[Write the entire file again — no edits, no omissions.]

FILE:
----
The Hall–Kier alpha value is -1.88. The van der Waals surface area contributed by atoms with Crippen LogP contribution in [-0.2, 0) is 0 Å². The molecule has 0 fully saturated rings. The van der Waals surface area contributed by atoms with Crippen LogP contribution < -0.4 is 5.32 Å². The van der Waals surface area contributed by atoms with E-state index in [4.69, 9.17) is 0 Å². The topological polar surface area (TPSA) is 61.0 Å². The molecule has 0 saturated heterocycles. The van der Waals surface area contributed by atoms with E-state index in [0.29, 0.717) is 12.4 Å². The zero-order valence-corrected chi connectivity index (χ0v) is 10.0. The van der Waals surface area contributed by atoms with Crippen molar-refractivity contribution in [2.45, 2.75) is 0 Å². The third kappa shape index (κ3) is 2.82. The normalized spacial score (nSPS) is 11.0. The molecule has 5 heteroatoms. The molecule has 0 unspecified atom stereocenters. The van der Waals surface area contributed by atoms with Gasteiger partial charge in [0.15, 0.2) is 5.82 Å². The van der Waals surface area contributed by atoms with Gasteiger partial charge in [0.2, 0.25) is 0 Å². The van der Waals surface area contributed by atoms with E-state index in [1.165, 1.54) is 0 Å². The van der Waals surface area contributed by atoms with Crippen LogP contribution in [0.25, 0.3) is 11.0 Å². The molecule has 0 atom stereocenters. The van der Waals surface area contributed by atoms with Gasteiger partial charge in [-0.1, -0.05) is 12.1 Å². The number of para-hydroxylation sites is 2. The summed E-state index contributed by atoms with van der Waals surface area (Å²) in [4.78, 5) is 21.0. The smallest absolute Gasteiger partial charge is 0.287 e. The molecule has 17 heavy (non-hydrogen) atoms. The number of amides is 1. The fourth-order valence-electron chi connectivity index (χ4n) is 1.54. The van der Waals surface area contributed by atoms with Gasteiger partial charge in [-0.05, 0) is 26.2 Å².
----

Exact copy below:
The Hall–Kier alpha value is -1.88. The van der Waals surface area contributed by atoms with Crippen LogP contribution in [-0.2, 0) is 0 Å². The molecule has 0 fully saturated rings. The van der Waals surface area contributed by atoms with Crippen LogP contribution < -0.4 is 5.32 Å². The van der Waals surface area contributed by atoms with E-state index in [4.69, 9.17) is 0 Å². The topological polar surface area (TPSA) is 61.0 Å². The molecule has 0 saturated heterocycles. The van der Waals surface area contributed by atoms with E-state index in [0.29, 0.717) is 12.4 Å². The zero-order valence-corrected chi connectivity index (χ0v) is 10.0. The van der Waals surface area contributed by atoms with Crippen molar-refractivity contribution in [2.45, 2.75) is 0 Å². The third kappa shape index (κ3) is 2.82. The normalized spacial score (nSPS) is 11.0. The molecule has 5 heteroatoms. The molecule has 0 unspecified atom stereocenters. The van der Waals surface area contributed by atoms with Gasteiger partial charge in [0.15, 0.2) is 5.82 Å². The van der Waals surface area contributed by atoms with Gasteiger partial charge in [0.2, 0.25) is 0 Å². The van der Waals surface area contributed by atoms with E-state index in [1.165, 1.54) is 0 Å². The van der Waals surface area contributed by atoms with Crippen LogP contribution in [0.25, 0.3) is 11.0 Å². The molecule has 0 atom stereocenters. The van der Waals surface area contributed by atoms with Gasteiger partial charge in [-0.1, -0.05) is 12.1 Å². The number of para-hydroxylation sites is 2. The summed E-state index contributed by atoms with van der Waals surface area (Å²) in [4.78, 5) is 21.0. The smallest absolute Gasteiger partial charge is 0.287 e. The molecule has 17 heavy (non-hydrogen) atoms. The number of amides is 1. The fourth-order valence-electron chi connectivity index (χ4n) is 1.54. The van der Waals surface area contributed by atoms with Gasteiger partial charge in [-0.05, 0) is 26.2 Å².